In the last five years, institutional deliveries have increased from 40 to 80 per cent. Despite this, maternal mortality rate is 139 per lakh population in the country and at least 17 per cent of pregnant women are suffering from obesity and diabetes — further carrying the risk of transferring the diseases to the baby.
Dr C N Purandare, chairperson of International Federation of Gynaecology and Obstetrics (FIGO) was speaking on the inaugural day of the three-day conference on ‘Best Practices, Breakthroughs and Current Dilemmas in Obstetrics and Gynaecology (OBGYC)’, organised by the International Federation of Gynaecology and Obstetrics (FOGSI) and FIGO.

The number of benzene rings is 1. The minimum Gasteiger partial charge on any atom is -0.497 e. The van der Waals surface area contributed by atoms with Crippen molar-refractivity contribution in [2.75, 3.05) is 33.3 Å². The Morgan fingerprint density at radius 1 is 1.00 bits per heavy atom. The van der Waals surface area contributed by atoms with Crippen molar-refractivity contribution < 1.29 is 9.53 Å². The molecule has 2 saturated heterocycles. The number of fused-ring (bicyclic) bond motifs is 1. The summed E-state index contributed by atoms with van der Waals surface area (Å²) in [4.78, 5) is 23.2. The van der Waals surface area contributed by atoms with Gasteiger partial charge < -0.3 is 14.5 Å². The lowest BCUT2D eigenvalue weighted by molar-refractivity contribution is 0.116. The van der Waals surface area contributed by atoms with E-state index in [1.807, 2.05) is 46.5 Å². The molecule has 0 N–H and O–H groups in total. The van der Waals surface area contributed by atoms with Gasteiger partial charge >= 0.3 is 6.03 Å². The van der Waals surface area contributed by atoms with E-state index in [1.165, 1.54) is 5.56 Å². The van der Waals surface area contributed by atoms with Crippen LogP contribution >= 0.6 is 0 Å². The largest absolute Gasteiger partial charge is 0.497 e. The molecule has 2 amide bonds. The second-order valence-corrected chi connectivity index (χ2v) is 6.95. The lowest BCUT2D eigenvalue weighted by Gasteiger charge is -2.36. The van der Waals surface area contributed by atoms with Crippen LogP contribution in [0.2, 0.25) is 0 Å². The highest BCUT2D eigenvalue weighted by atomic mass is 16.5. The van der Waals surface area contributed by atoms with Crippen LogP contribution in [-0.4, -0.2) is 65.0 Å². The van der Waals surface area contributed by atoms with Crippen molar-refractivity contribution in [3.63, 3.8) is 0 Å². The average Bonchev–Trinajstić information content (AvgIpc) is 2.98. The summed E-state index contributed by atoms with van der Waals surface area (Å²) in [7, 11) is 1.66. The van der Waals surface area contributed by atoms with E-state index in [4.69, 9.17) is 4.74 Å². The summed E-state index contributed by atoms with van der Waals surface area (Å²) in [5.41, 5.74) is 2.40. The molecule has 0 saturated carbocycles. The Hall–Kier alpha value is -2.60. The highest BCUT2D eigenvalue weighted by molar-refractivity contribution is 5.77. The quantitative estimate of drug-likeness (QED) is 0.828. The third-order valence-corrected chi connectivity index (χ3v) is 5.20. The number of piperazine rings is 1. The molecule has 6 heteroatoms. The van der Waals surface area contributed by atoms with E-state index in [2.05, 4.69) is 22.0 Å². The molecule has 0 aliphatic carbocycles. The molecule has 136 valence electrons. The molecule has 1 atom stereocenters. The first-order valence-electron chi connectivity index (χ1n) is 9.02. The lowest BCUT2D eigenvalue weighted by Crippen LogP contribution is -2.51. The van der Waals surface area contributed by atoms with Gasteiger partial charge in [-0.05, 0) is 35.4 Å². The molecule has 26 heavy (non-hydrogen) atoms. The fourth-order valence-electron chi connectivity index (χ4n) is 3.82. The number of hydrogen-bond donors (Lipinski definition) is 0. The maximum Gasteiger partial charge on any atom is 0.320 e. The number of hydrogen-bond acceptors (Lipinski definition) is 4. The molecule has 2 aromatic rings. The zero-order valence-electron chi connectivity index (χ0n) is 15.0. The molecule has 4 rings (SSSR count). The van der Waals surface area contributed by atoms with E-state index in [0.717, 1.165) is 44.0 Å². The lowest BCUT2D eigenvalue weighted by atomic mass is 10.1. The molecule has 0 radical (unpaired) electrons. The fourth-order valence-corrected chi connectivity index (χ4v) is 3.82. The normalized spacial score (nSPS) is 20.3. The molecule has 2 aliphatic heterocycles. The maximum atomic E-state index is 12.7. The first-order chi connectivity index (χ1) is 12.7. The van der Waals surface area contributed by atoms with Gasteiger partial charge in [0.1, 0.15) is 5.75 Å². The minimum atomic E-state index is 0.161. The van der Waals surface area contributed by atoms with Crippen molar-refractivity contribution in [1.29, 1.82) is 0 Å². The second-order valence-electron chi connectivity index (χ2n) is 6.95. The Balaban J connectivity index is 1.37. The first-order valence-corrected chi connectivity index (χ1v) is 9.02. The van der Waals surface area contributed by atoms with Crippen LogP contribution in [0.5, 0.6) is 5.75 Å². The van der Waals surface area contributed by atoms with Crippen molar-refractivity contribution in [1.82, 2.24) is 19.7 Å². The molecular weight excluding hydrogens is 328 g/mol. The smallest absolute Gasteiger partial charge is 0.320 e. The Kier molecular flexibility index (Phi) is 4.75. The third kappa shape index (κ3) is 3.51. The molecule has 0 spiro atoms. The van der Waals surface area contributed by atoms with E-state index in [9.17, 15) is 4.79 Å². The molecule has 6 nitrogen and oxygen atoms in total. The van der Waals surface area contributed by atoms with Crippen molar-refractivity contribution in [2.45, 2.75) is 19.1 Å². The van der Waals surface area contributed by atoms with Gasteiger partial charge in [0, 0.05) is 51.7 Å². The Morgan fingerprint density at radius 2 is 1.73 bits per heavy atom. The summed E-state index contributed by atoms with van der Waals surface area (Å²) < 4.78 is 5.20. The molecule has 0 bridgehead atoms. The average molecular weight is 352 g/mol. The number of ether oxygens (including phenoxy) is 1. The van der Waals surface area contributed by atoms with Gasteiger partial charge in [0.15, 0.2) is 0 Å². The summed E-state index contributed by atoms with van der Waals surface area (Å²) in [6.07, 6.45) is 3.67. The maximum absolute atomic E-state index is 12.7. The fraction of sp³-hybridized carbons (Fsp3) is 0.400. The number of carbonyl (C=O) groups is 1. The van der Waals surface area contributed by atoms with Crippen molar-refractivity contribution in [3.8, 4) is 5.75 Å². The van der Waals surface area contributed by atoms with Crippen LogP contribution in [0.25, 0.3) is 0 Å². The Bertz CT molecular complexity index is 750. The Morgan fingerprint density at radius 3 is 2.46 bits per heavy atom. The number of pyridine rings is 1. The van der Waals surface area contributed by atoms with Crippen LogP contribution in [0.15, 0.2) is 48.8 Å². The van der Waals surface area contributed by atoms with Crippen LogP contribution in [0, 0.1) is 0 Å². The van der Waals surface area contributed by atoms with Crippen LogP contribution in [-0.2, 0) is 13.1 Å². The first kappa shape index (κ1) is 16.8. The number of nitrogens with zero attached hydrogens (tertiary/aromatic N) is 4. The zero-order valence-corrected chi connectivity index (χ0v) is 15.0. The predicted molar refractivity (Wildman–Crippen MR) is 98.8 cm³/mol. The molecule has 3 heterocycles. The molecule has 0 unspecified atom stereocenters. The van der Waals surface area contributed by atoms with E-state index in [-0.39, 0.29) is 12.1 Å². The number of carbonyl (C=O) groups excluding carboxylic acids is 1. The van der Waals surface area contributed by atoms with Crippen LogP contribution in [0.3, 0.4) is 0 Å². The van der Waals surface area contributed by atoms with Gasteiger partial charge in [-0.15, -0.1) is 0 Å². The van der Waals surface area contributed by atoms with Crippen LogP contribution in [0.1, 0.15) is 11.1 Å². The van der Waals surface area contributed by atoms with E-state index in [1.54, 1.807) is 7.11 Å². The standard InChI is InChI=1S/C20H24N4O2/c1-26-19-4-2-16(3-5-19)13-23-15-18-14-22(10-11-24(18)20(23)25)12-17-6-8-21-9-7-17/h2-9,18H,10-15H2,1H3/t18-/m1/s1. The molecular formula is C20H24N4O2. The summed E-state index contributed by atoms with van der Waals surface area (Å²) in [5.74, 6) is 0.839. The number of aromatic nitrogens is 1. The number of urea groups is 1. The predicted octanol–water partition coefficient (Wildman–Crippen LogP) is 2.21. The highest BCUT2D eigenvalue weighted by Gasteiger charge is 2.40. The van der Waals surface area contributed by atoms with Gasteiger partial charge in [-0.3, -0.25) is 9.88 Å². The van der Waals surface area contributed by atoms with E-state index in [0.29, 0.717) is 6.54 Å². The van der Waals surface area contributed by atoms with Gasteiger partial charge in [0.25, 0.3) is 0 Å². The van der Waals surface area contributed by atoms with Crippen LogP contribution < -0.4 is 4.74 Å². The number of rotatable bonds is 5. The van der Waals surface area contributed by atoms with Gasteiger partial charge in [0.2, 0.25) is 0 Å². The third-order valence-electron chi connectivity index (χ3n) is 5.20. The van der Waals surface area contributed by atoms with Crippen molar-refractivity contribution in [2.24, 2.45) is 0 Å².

Dr Charuchandra Joshi, President, Pune Obstetric and Gynaecology Society and Dr Alka Kriplani, President FOGSI, said, “There have been several recent advances in the management of infertility, cancer, safe motherhood and neonatal care.” Dr Bharati Dhorepatil, Vice President of FOGSI, said that maternal mortality and obesity during pregnancy were two major challenges for the practitioner. “Post Part Haemorrhage (PPH), that is bleeding after delivery, makes the situation very critical and is among the leading cause of maternal mortality,” she said.
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